It would be interesting to see whether under volting/clocking a FuryX could approach similar efficiency, but I wouldn't be surprised to find that most of them draw a chunk more power. Still, if you told me 6 months ago that AMD would have a high end card that's competitive with Maxwell in both performance and efficiency (particularly the latter), I'm not sure I'd have believed it.
  • tomc100
    The price is a bit high but Nvidia doesn't have a small form factor gpu with this much power and it's good to see AMD not pricing their gpu at ridiculously low prices and selling themselves short in order to compete with Nvidia. Time for Nvidia to drop prices. Now hopefully, their cpu division can keep up with Intel.
  • Au_equus
    AMD and the discrete GPU market needs this badly, but the lack of HDMI 2.0 is just another misstep for AMD. Its like they designed a sports car with the big engine, the high strength chassis, and the wide base with the road gripping tires. Then they put in an automatic transmission without the option for manual...
  • TallestJon96
    "Enthusiasts fond of space-saving gaming PCs have dreamed of a graphics card that runs as fast as a factory-overclocked Nvidia GeForce GTX 980 at Full HD resolution, and even faster at Ultra HD, while being smaller, lighter and even a bit less power hungry."

    They did? And that's oddly specific...

    Anyway, it's a good card, but too expensive, as the extra performance over a 970 isn't worth $300.

    Also, nvidia needs only to release a mini it's 989, and this niche will be filled.

    It's actually a great card, and I would use it if I had it, but the value just isn't there.
  • filippi
    mini it's 989? This is new...
  • XiPH3R
    great conclusion
  • AS118
    This is definitely a strong product for its niche, but I think that the regular Fury X is also a good small card. If I was building a small rig, I'd definitely consider that too.

    I wonder if working with Apple's rubbed off on AMD, they seem to be thinking of small form factors more often lately.
  • Xorak
    I suppose if you absolutely must pack the most power into the smallest case, than so be it. But even then, even the smallest cases seem to have at least one 120mm vent where you could sick the radiator of the Fury X and have a better, cooler solution for the same money. Assuming you could buy one of those, which realistically, you can't right now either.. Just my two cents. I got a 290x and freesync, I'm sitting this round out unless high end prices come way down. But I predict that the next full cycle will be a bigger step up than this one was. We should actually get that die size decrease and maybe 8gb of HBM will be cost effective by then.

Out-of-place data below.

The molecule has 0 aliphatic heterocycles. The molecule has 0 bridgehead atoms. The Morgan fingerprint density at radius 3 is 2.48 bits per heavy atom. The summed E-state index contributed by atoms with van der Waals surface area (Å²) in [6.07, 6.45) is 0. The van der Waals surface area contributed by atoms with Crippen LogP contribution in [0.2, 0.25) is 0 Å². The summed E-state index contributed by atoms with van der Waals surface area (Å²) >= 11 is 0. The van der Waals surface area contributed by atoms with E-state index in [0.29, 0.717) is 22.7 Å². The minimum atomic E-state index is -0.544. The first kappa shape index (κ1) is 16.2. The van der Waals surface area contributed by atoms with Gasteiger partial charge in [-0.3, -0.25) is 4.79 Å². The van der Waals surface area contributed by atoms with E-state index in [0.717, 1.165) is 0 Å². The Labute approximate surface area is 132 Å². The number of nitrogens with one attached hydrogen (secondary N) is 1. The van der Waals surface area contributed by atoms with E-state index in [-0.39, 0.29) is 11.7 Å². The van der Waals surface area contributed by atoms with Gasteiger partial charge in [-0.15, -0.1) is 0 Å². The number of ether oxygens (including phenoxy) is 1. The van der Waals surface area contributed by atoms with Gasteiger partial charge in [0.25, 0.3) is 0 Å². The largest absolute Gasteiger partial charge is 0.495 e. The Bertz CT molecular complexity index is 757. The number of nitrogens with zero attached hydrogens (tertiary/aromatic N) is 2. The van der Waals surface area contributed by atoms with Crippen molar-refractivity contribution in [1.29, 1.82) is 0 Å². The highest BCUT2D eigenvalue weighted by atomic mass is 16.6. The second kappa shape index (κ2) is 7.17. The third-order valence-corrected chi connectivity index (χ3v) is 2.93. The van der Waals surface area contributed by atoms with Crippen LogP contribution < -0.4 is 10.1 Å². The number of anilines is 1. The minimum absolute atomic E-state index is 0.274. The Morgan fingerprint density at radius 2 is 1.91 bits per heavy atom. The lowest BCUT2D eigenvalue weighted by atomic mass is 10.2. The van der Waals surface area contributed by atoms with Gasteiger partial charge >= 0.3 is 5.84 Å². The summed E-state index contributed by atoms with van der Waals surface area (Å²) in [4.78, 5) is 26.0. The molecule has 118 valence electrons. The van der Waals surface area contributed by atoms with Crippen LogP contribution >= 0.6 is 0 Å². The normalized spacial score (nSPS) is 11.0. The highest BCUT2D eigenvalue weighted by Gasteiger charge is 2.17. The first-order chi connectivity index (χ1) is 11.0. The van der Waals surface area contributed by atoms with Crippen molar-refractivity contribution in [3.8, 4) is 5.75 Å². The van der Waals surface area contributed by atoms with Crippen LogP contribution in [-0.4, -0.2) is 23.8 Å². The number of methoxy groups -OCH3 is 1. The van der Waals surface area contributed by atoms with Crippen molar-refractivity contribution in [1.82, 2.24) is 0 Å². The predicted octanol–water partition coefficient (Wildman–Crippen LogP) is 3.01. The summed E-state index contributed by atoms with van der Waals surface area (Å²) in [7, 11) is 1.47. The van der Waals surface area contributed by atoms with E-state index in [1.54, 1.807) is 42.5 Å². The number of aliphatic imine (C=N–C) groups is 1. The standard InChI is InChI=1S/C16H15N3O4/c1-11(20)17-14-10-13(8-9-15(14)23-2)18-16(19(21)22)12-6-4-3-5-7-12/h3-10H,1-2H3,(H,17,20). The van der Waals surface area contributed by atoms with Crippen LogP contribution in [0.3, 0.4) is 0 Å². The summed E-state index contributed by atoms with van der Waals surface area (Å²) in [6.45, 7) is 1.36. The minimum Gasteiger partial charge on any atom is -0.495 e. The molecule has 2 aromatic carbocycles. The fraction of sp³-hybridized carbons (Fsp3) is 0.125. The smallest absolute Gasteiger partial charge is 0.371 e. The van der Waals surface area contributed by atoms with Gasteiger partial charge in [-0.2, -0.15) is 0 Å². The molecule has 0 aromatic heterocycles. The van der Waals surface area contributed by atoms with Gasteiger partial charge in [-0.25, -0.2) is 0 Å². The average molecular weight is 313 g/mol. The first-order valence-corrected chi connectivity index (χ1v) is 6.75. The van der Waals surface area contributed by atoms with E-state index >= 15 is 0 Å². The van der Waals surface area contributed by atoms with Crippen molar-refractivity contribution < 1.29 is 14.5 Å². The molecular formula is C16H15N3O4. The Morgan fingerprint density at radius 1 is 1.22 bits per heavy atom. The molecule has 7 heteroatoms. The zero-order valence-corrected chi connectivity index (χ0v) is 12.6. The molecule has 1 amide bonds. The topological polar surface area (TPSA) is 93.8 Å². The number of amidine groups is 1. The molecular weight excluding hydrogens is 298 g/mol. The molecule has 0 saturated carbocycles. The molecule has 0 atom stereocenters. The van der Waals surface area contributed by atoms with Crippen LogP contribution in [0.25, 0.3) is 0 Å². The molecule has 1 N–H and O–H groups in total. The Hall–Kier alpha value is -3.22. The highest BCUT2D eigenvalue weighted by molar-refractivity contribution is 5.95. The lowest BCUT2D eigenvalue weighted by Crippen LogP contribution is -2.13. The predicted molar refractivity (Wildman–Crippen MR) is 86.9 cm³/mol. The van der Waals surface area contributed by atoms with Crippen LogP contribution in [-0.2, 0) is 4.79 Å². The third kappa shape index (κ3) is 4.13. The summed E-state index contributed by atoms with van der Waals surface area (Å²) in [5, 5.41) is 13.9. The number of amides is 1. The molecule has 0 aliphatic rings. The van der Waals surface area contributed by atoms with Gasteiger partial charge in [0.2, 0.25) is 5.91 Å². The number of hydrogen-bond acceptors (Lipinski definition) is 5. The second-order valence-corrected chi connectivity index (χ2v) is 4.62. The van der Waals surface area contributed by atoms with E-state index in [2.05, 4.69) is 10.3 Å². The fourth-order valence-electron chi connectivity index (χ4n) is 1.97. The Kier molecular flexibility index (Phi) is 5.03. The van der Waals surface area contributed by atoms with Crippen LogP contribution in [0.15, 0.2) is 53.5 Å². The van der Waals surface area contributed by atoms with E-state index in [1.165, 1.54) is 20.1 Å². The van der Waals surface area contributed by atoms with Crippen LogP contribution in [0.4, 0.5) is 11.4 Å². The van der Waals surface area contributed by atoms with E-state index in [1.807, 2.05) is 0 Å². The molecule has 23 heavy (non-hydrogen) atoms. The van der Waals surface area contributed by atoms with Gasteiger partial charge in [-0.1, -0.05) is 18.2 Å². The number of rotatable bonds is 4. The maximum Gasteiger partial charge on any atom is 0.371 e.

• jkhoward
    This card manages 30 FPS in most titles at 4K which isn't "playable" for most gamers. When paired against the 970 Mini in 1080p they are just about neck and neck.

    I am far from being a NVIDIA fanboy but... I guess I don't see the point in this product if it is $300 more expensive than the 970 Mini and cannot handle 4K with at least 60 FPS.
  • rgd1101
    they should replace the non-X fury with this, and at $500-$550.
  • Benthon
    Who spends $650 on a GPU but wouldn't spend $50+ buying a case that houses 10.5inch graphics cards?

    Nobody. That's the answer.
  • DONC314
    Sorry but I just don't get it. Spec wise it's a pretty good card, no question about that.
    At 600 bucks it is an answer to a question no one asked.
    Hopefully after it's out a while the market will determine a more realistic price.
  • FormatC
    414219 said:
    Who spends $650 on a GPU but wouldn't spend $50+ buying a case that houses 10.5inch graphics cards? Nobody. That's the answer.


    Mini-ITX is a good solution for living room PCs. All this funny gaming towers are too big and ugly to use it in a well-designed room. And to be honest: the whole world is a big market with a lot of different trends.

    I'm just preparing a mini-ITX DIY/Roundup with shorter cards and different Skylake CPUs to show which card goes well with which CPU. Starting with R7 360, over GTX 950 Mini, 960 Mini, 380 ITX, 970 Mini and up to R9 Nano. I'm not sure about a further translation into English, but we got in Germany so much positive response for all of our different mini-ITX projects, that I'm sure it is worth to build real rigs to find an objective conclusion.

    I have a MSI GTX 980 Ti Lightning in my hands, but it is definitely nothing for my living room. I'm playing in my lab :D